|Clean up:||Use soap and water, with a small amount of household ammonia.|
|Net Weight per gallon:||8 lbs 4 ozs|
|Storage:||Keep in original container, tightly sealed, wipe brim before sealing container. Do not store in extreme temperatures.|
|Stir:||Stir well before use especially if contents have settled.|
|Drying/Curing times:||Allow the first coat to dry for three or four hours, depending on relative humidity. Do all your work within the first four days as the product will gain full strength in about five days. Full cross-bonding will occur in two weeks.|
Steve's Foam Coat FAQs
So this stuff doesn't eat Styrofoam?
That is correct.
What do I add to it to make it set?
Nothing, it is an air-dry system. No catalyst is needed.
How long does it take to dry?
Four and a half hours in our dry-desert heat. The second coat takes less time for some reason.
No harmful fumes?
No, its as harmful as common 100% acrylic house or craft paint.
Is it dangerous?
Yes, if misused just like anything else. Please don't eat it, drink it or swim in it. Wear gloves and eye protection. I read one study where Styrene is linked to cancer. My product does contain liquid styrene. EPS is styrene. Right now there is only one study out, we'll need to wait for more tests to make sure the theory is correct.
Do you still have Vanillacryl?
No. We stopped selling it several years ago because we couldn't depend on our supplier. That forced us to develop Steve's Foam Coat.
So what's the difference between Steve's Foam Coat and Vanillacryl?
Chemically these are different products. It's not known what is in the Vanillacryl but SFC is an acrylic base. In terms of product the Vanillacryl was weather tested and works great for outdoor signs, it did not shrink, was hard as promised. I still recommend it if you can find it. SFC is more expensive, it does shrink a little and takes paint very well.
Can Steve's Foam Coat be used outdoors?
It's not been weather tested but we've had many customers who have used it outside. I just doesn't have a track record for outdoor use. We spilled some in my truck two years ago and it held up just fine for about a year. I'd say paint it with a good outdoor primer/sealer and don't make promises you can't keep.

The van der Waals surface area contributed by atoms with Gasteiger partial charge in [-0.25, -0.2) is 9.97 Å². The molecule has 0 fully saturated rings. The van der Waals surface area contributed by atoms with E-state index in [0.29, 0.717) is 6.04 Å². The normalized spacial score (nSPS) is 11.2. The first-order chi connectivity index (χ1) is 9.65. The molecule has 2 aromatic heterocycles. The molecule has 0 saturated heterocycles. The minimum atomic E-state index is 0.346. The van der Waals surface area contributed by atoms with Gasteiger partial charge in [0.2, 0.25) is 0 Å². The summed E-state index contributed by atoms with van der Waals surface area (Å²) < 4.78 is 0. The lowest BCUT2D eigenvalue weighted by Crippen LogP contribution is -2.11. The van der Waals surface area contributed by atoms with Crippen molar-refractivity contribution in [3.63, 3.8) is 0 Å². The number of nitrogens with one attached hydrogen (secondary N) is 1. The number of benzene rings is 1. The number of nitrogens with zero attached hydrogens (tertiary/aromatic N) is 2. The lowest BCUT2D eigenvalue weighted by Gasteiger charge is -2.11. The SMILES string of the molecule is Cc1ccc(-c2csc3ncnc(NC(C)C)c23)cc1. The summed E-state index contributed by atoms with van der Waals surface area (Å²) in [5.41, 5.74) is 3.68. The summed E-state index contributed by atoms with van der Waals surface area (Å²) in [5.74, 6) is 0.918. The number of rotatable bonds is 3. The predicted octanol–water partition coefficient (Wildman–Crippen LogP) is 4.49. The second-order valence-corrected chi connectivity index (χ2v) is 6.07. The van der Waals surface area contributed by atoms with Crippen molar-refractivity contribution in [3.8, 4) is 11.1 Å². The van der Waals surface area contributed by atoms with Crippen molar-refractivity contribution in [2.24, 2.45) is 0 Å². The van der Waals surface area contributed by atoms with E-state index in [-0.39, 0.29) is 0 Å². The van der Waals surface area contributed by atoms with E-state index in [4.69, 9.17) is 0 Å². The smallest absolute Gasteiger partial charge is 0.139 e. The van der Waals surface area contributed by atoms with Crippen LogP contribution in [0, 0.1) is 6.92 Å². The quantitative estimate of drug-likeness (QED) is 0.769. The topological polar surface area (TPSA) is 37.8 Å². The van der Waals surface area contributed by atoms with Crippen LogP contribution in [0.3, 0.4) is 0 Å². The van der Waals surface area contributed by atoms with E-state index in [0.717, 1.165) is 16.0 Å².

Whats the best way to paint it?
A spreader, then a fine brush. It can't be rolled. Some people have sprayed it but it took some real experimentation with a Heavy Body Sprayer.
What is it's coverage?
One gallon will give you about 50 square feet, one coat, .040? thick.
Can I texture it?
It has some body and some texture I can best describe as Cream-o-Wheat. If you just want to take the surface out of the EPS use our Retexuring compound, which can be sprayed.
So I can't get it smooth, right?
Yes, if you are good with a spreader. It can be sanded, but that is a lot of work.
I can sand it, right?
Yes, but this stuff is really hard. Imagine painting your EPS with a layer of oak or maple wood. I use the biggest grit of sandpaper I can get, like 40.
What do you mean when you say it shrinks, isn't that a good thing?
Up to a point. If you have long skinny strips it will bow them. Use the Re-Tex or Fiberglass version instead. Shrinkage is good when you really want something to be strong, but that something has to be a fairly big or strong block of foam.
Can it be painted?
It was designed to be be painted. It actually takes paint better than paper. It's natural color is sort of a natural creamy white.
Does it come in colors?
Nope, not needed. If you want to color it you can do it yourself with the water based tinting agent you get at the paint store. You can also use the artist's acrylic paint you get in the tube at the art store.
Can you build up the layers?
Yes, as many as you want, it just becomes a thick, strong layer of plastic on the surface. Very strong.
Is it as strong as fiberglass?
I don't think so. Epoxy and polyester are very tough resins. You can use the SFC like you would use polyester resin in fiberglass. remember that the strength in fiberglass comes from the glass fibers not the resin, the resin just holds everything together.
So let me get this right, I can use the SFC like I would use common polyester fiberglass.
Yes, but my stuff doesn't stink. Use it to laminate the glass cloth or matte just like any other resin.